"Live" From the New Social Deck At Progressive Field
We at the Cleveland Indians have identified you as a devoted fan and an influential member of the Ohio social media community.
The e-mail, from a person who identified himself as Robert Campbell of the Cleveland Indians, went on to say that the Indians would like to invite me to a game during the May 19-26 homestand and sit in the newly created “Tribe Social Deck” on top of the left field wall at the base of section 180.
Huh? I’ve only been writing for IndiansProspectInsider.com for about six weeks and I have been using Facebook for a total of three months tops, and I don’t use Twitter. So, how could I be “an influential member of the Ohio social media community”? I’ve also made a few unflattering remarks about the Dolan family’s ownership on a few sites. I’ve been on line for about 15 years and gotten my fair share of announcements of prize winnings or lotteries that I never entered, so I must admit, I got suspicious. Could this be some kind of scam?
After doing a little investigatory legwork, I determined that the e-mail and offer were legit. So, I chose Friday, May 21 as my date, the opening day of the “Battle of Ohio” with the Reds, and maybe more importantly fireworks night. I emailed Rob my choice and he said he would leave 2 tickets for me at Gate B Will Call window at Progressive Field. Next step was to text Joe, my 19 year old nephew in Geneva, to see if he wanted to go. Since he’d never been to Progressive Field, he jumped at the opportunity to spend some quality time with his old uncle on a Friday night and see an Indians game.
I went up to Gate B, still having a 1% suspicion it was all a scam (even though I called the “Will Call window to confirm), showed my driver’s license and got the tickets. I guess I am “an influential member of the Ohio social media community” after all! Who knew? Joe and I went into the park and immediately found our spot. Right next to the Home Run Porch at the base of Section 180 sat the Tribe Social Deck. It really is a deck, made out of pressurized wood, the type you’d build your deck at home with. It had two rows of seats, 5 seats per row. The Deck also had wifi and electrical outlets should anyone want to be bring a laptop or iPad. We also had a flat screen television with high definition. Even better, we had a beautiful view of the field. Ever since I was 6 years old and my Dad took me to my first Indians game, I get a little lump in my throat at the sight of a major league field.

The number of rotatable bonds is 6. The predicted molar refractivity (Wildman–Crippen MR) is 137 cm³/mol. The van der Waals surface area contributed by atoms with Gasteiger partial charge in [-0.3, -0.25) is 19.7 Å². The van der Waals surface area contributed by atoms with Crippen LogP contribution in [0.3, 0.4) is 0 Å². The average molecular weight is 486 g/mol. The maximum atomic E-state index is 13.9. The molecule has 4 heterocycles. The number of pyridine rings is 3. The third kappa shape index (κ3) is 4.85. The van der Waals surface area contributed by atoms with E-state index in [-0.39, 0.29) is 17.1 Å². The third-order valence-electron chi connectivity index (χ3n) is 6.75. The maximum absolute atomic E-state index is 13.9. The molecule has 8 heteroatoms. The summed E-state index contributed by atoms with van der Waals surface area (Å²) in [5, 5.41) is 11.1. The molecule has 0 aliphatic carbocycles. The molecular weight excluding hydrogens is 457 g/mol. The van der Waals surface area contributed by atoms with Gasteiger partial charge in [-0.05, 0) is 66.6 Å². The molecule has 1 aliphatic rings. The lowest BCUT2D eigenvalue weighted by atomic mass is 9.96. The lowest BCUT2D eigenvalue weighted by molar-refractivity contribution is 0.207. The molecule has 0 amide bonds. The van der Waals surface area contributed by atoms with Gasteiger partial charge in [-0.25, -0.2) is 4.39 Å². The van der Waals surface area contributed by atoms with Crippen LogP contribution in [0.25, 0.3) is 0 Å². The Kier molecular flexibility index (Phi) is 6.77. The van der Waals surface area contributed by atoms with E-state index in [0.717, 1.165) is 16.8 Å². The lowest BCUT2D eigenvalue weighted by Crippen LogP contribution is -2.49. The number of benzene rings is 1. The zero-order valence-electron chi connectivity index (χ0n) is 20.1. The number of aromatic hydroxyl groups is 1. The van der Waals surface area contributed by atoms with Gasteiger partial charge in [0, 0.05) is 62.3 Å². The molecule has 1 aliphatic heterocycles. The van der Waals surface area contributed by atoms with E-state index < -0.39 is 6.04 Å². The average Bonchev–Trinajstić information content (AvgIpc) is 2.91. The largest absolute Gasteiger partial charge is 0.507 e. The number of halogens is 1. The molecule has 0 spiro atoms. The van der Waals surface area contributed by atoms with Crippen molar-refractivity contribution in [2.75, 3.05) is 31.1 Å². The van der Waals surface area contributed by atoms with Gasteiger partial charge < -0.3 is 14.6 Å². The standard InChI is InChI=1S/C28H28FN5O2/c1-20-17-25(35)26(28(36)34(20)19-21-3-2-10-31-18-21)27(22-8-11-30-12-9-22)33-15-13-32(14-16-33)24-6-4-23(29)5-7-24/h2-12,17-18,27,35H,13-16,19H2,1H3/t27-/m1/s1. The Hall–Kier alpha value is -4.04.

We had another member of the social media with us, Dave Parsons, the Sports Information Director for Mt. Vernon Nazarene University in Mt. Vernon, Ohio. Dave was there with his wife and two little girls. He and his family were great company. A little later in the evening, Twitter user @lzone joined us.
Rob Campbell, who coordinates the Social Deck for the Indians, came down to join us for a few innings at the start of the game. A recent graduate of Northwestern, Rob explained that this year the Indians decided to get more involved with social media and created this section solely for the use of the community. So, they removed the standing room lounge at the base of Section 180 and replaced it with the Tribe Social Desk. He told us that for the first half of the season, the Indians will be inviting social media users to the deck. But, by the second half of the year, the Indians hope to have an application process in place. The team will put a form up on the website, that bloggers, Tweeters, etc can fill it out and get access to the Deck for a game.
Since it looked like rain, Rob gave us tickets to a covered section of the park so we wouldn’t get soaked. It did drizzle in the early part of the game, and the ushers came over in the 4th inning to disconnect the TV, and we even got to see a rainbow over Progressive Field. But, the rainbow did not end with a Tribe victory as the Reds won the game 7-4 and the Indians wasted two home runs by Shin-Soo Choo. Rob also gave us the best news of the night. At the end of the game he would come back and lead us to our viewing perch for the fireworks—the visitor’s dugout! Normally, I love fireworks, but I paid very little attention to them that night. I kept thinking “My God, I’m sitting in a major league dugout!"
At or near the bottom of the American League in attendance, the Indians need to be creative. Trying to interact with and develop contacts with the social media community certainly qualifies as creativity. Obviously, the goal is to have bloggers, Tweeters, and Facebook users communicate their positive feelings about their experience at a Tribe game. And except for losing the game, I had a great time. Sitting in a major league dugout and watching fireworks is one the coolest things I’ve ever done. Rob Campbell did a great job with the Social Deck and I really appreciate what he did. We had a great time and if you have the opportunity to experience the “Tribe Social Deck”, take it!